What is SushiSwap? (SUSHI)
The Beginner’s Guide
Similar to platforms like Uniswap and Balancer, SushiSwap uses a collection of liquidity pools to achieve this goal. Users first lock up assets into smart contracts, and traders then buy and sell cryptocurrencies from those pools, swapping out one token for another.
One of a growing number of decentralized finance (DeFi) platforms, SushiSwap allows users to trade cryptocurrencies without the need for a central operator administrator.
This means that decisions relating to the SushiSwap decentralized exchange are made by holders of its native cryptocurrency, SUSHI. Anyone holding a balance of the asset can propose changes to how it operates, and can vote on submitted proposals by other users.
Who created SushiSwap?
Note: Sushiswap is undergoing a soft rebranding in naming to simply ‘Sushi.’
SushiSwap was created in 2020 by a pseudonymous individual or group called Chef Nomi, along with co-founders sushiswap and 0xMaki.
The founding team copied the open-source code used by Uniswap to create the foundation for SushiSwap.
SushiSwap then attracted users by promising SUSHI token rewards if they locked up funds in a special pool on Uniswap. Once the code for Sushiswap was ready, the funds in that pool were transferred to SushiSwap.
Before the funds were moved to SushiSwap, however, Chef Nomi shocked users by removing some $13 million in funds from the pool.
Amid fears that Chef Nomi had absconded with these funds, the pseudonymous founder gave control of SushiSwap to Sam Bankman-Fried, the head of a cryptocurrencies derivative trading firm called Almeda Research.
Several days later, Chef Nomi returned the liquidated funds to the pool and apologized to users. The locked funds were then moved as planned, with Bankman-Fried overseeing the process.
How does SushiSwap work?
SushiSwap’s core function is to mirror a traditional exchange by facilitating the buying and selling of different crypto assets between users.
Rather than being supported by one central entity, tokens traded on SushiSwap are maintained by smart contracts, and users lock crypto on the protocol that can then be accessed by traders.
Of note, those who trade against locked assets pay a fee that is then distributed to all liquidity providers proportionally, based on their contribution to the pool.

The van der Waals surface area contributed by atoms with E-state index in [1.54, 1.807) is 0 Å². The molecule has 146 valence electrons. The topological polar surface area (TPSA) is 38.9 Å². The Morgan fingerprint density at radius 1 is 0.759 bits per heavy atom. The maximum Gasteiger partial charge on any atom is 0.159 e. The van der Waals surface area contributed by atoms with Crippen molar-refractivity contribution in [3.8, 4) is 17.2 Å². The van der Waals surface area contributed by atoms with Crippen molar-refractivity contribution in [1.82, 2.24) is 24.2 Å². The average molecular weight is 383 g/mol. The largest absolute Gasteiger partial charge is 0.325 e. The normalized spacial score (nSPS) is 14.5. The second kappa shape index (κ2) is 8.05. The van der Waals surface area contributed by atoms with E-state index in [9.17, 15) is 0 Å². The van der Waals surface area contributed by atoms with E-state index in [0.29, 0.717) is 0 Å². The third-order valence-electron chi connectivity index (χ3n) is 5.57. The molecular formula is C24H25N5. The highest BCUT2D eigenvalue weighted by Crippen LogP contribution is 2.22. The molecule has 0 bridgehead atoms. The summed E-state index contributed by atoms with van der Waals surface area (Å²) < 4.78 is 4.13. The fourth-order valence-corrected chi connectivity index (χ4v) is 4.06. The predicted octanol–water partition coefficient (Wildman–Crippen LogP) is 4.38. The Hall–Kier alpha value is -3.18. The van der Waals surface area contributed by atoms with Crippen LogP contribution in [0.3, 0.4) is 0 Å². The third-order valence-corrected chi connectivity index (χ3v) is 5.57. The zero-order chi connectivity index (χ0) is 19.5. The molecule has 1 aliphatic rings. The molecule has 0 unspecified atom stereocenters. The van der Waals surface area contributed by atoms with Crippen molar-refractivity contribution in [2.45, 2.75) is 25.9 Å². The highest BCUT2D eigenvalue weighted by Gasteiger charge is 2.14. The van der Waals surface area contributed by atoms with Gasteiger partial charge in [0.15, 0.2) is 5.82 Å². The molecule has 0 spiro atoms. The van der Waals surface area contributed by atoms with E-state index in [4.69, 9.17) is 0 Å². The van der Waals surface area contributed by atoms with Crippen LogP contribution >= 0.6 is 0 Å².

Liquidity providers contribute to SushiSwap pools by connecting their Ethereum wallet to the SushiSwap farming protocol and locking two assets into a smart contract. For example, SushiSwap’s USDT/ETH liquidity pool consists of equal values of USDT and ETH deposits.
Buyers can then swap tokens within the pool based on the protocol’s rules. Smart contracts running SushiSwap take the amount of tokens from the buyer and send an equivalent amount of tokens back, keeping the total pool price constant.
In exchange for maintaining liquidity in these pools, providers are then rewarded with protocol fees, along with a portion of the 100 newly minted SUSHI daily.
Providers can reclaim their funds whenever they wish, along with their “harvest”, which is the cryptocurrency earned from farming.
Users wishing to earn more cryptocurrency after harvesting their SUSHI can make use of the SushiBar, an application that allows them to stake their SUSHI to earn the xSUSHI token, which is composed of SUSHI tokens bought on the open market with a portion of all the fees generated on the exchange.
Why does SUSHI have value?
SushiSwap’s cryptocurrency, SUSHI, plays a key role in maintaining and operating its network.
Users who hold SUSHI can help govern the protocol by voting on proposals that might improve its ecosystem, and anyone can submit a proposal for SushiSwap users to vote on.
It’s important to note that proposals and votes on SushiSwap currently are non-binding, meaning that elected individuals must manually sign-off on the proposals that pass before they are implemented on the protocol.
Eventually, SushiSwap users plan to move governance into a decentralized autonomous organization, or a DAO, where voting will be binding and decisions will be automatically executed by the protocol.
Lastly, users who hold SUSHI can earn a portion of the fees generated on the network by staking them in the xSUSHI pool.
Kraken's Crypto Guides
- What is Bitcoin? (BTC)
- What is Ethereum? (ETH)
- What is Ripple? (XRP)
- What is Bitcoin Cash? (BCH)
- What is Litecoin? (LTC)
- What is Chainlink? (LINK)
- What is EOSIO? (EOS)
- What is Stellar? (XLM)
- What is Cardano? (ADA)
- What is Monero? (XMR)
- What is Tron? (TRX)
- What is Dash? (DASH)
- What is Ethereum Classic? (ETC)
- What is Zcash? (ZEC)
- What is Basic Attention Token? (BAT)
- What is Algorand? (ALGO)
- What is Icon? (ICX)
- What is Waves? (WAVES)
- What is OmiseGo? (OMG)
- What is Gnosis? (GNO)
- What is Melon? (MLN)
- What is Nano? (NANO)
- What is Dogecoin? (DOGE)
- What is Tether? (USDT)
- What is Dai? (DAI)
- What is Siacoin? (SC)
- What is Lisk? (LSK)
- What is Tezos? (XTZ)
- What is Cosmos? (ATOM)
- What is Augur? (REP)
Why Should I Use SUSHI?
Traders may find SushiSwap appealing based on its ability to provide access to newer and less liquid cryptocurrencies not available on more traditional exchanges.
Investors may wish to add SUSHI to their portfolio should they believe decentralized exchanges will continue to attract users who want to benefit from a trading environment without needing to entrust funds to a third-party.
Lastly, SUSHI may also be of interest to investors who seek to access a wide range of projects built on the Ethereum blockchain.